Melenie was here last weekend. We made a wonderful Greek chicken together and had plenty of time to catch up. It was relaxed and vibrant. She’s beautiful and I like giving her presents, as, like me, she didn’t get a lot growing up. I told her a story from college: a male friend told me how wonderful his new girlfriend was. He said she had an umbrella that matched her raincoat, she had great taste in clothes and she was always cute in her high heels and cute little beret. He remarked I was so different, always wearing black. Of course I wore a black sweater or tee and black jeans. I had few clothes and black didn’t show dirt. I didn’t own a winter coat or a raincoat, let alone one that matched anything. I knew even as he was praising his girlfriend that was a class difference. I had one pair of boots and one pair of sneakers. No high heels. Not that I’d wear them now.
I’m small and have epicanthic folds. That doesn’t bother my eye doctor or the physician’s assistant, but it annoys the technicians who do the field of vision tests and photo-graphing the back of your eyes to check the optic nerve. I’m so short I don’t fit into the instruments. Both of them got rough with me as they became annoyed. But the woman who gave me the field of vision tests really hurt me, shoving me around and into the instrument. My neck has been hurting since. I thought it would get better as I’ve never had a sore neck. Instead, it kept getting more painful. I saw my osteopath and he said my neck had been shoved out of alignment. He worked on me. I have to go back next week as he was unable to get it all the way back. One side no longer hurts. He gave me exercises to help. Now I understand the phrase ‘he’s a pain In the neck
The Super Bowl was so boring during the first half that I read Science News after about the 27th punt. I left the game on but wasn’t glued to the screen. Things picked up in the 4th quarter and I’d glad the Pats won. With all the manuscripts finally read, reread and ranked, I got back to my own work and wrote 3 poems this week.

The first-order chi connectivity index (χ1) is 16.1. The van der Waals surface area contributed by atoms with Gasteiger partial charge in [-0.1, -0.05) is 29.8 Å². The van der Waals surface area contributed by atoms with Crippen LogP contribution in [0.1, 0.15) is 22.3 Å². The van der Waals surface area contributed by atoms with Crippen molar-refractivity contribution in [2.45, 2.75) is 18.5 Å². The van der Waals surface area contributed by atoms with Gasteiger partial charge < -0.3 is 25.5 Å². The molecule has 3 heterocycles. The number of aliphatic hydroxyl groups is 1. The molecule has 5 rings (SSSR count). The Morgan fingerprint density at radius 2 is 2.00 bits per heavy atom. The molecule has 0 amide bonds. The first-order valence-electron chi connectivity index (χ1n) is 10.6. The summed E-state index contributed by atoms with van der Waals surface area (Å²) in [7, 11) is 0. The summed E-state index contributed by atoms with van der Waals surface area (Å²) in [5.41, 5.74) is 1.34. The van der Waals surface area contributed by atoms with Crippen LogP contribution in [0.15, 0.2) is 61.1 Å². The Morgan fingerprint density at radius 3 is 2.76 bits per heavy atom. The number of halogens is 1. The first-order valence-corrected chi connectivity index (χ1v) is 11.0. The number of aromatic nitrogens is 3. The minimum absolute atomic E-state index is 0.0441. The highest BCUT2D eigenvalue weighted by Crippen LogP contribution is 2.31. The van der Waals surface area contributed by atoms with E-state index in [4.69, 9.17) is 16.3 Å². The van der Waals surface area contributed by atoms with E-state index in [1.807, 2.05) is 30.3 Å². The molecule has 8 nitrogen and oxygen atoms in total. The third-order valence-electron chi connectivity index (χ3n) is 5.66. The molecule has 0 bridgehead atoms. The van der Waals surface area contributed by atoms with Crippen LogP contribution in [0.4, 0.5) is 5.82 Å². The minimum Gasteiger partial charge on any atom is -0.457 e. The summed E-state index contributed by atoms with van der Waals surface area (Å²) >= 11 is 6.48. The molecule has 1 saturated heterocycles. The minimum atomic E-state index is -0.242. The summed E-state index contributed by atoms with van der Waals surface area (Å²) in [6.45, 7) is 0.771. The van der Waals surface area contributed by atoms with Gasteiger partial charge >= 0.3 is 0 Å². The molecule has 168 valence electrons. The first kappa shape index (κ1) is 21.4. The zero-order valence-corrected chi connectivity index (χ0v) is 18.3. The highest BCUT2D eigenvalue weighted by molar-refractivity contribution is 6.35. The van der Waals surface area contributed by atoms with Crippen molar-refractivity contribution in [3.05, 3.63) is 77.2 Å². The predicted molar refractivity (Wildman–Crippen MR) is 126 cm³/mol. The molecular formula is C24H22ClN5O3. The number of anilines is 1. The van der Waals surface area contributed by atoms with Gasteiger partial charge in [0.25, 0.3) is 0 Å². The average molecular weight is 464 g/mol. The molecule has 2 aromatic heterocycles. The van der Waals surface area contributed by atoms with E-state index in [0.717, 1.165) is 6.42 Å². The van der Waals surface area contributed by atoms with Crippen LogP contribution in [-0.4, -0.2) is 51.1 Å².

Willow is in f her bold phase. She learned how to turn on a toy with a mechanical mouse but doesn’t turn it off when she’s finished. She alternates between timidity and lively activity. She’s scared when someone else enters the house, unless it’s Dale or Melenie. She has made herself a condo in the storeroom wall. None of the other cats go there. It requires climbing on two sides of the room. She’s a great climber, also fast. She can get up to her condo in seconds. With Xena and Willow on the job, no mouse lasts longer than ten minutes in the house –except jumping mice who climb walls. But Xena never gives up. Willow’s chalk white with blotches of other colors and fur so soft we call her the cashmere cat. Xena’s a bullseye tabby with perfect markings, tan and black with a white chin and orange belly. Both girls like their bellies rubbed –only by Woody and me.
I’m not going to to Mark Morris in Boston tomorrow. My ankle isn’t strong enough for the amount of standing around outside required. Woody’s going with our friend Helen — a pity as adore Mark Morris and good dance. I’d set back my ankle. It’s healing and I want to be done with Das Boot. I’d have trouble doing garden work with it on and spring will come soon enough. With the therapeutic boot on, I can only wear sneakers I modified, not good for snow or ice. I’m reading nonfiction now, a book on quarterbacks and one on the evolution of bones in our limbs from fish on. I’ll come back to poetry as soon as reading more than 150 mss. wears off. I tried stories by an author getting a lot of attention but disliked them. I can’t get into fiction where the protagonist has no agency. I don’t believe we are that passive unless forced to be by overwhelming power.